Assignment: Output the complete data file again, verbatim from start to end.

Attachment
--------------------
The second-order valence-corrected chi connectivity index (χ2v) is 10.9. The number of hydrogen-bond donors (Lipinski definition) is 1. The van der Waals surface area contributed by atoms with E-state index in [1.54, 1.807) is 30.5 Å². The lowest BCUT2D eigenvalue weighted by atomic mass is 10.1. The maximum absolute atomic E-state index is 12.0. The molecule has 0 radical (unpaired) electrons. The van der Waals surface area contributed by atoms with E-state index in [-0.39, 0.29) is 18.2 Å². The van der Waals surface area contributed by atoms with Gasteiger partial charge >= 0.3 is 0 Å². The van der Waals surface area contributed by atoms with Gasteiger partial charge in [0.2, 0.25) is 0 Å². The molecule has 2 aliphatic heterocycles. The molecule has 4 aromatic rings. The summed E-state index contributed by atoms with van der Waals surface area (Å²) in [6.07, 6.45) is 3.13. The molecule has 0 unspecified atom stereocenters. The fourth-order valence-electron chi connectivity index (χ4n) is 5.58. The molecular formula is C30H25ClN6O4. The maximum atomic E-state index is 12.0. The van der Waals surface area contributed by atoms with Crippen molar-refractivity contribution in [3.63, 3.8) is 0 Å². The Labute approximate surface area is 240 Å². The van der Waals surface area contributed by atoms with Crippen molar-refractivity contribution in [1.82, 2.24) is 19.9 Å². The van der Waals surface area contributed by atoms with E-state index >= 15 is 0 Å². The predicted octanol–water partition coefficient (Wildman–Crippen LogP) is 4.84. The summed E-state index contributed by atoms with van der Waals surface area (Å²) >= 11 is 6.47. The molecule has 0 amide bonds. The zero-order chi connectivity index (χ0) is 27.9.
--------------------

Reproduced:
The second-order valence-corrected chi connectivity index (χ2v) is 10.9. The number of hydrogen-bond donors (Lipinski definition) is 1. The van der Waals surface area contributed by atoms with E-state index in [1.54, 1.807) is 30.5 Å². The lowest BCUT2D eigenvalue weighted by atomic mass is 10.1. The maximum absolute atomic E-state index is 12.0. The molecule has 0 radical (unpaired) electrons. The van der Waals surface area contributed by atoms with E-state index in [-0.39, 0.29) is 18.2 Å². The van der Waals surface area contributed by atoms with Gasteiger partial charge >= 0.3 is 0 Å². The van der Waals surface area contributed by atoms with Gasteiger partial charge in [0.2, 0.25) is 0 Å². The molecule has 2 aliphatic heterocycles. The molecule has 4 aromatic rings. The summed E-state index contributed by atoms with van der Waals surface area (Å²) in [6.07, 6.45) is 3.13. The molecule has 0 unspecified atom stereocenters. The fourth-order valence-electron chi connectivity index (χ4n) is 5.58. The molecular formula is C30H25ClN6O4. The maximum atomic E-state index is 12.0. The van der Waals surface area contributed by atoms with Crippen molar-refractivity contribution in [3.63, 3.8) is 0 Å². The Labute approximate surface area is 240 Å². The van der Waals surface area contributed by atoms with Crippen molar-refractivity contribution in [1.82, 2.24) is 19.9 Å². The van der Waals surface area contributed by atoms with E-state index >= 15 is 0 Å². The predicted octanol–water partition coefficient (Wildman–Crippen LogP) is 4.84. The summed E-state index contributed by atoms with van der Waals surface area (Å²) >= 11 is 6.47. The molecule has 0 amide bonds. The zero-order chi connectivity index (χ0) is 27.9.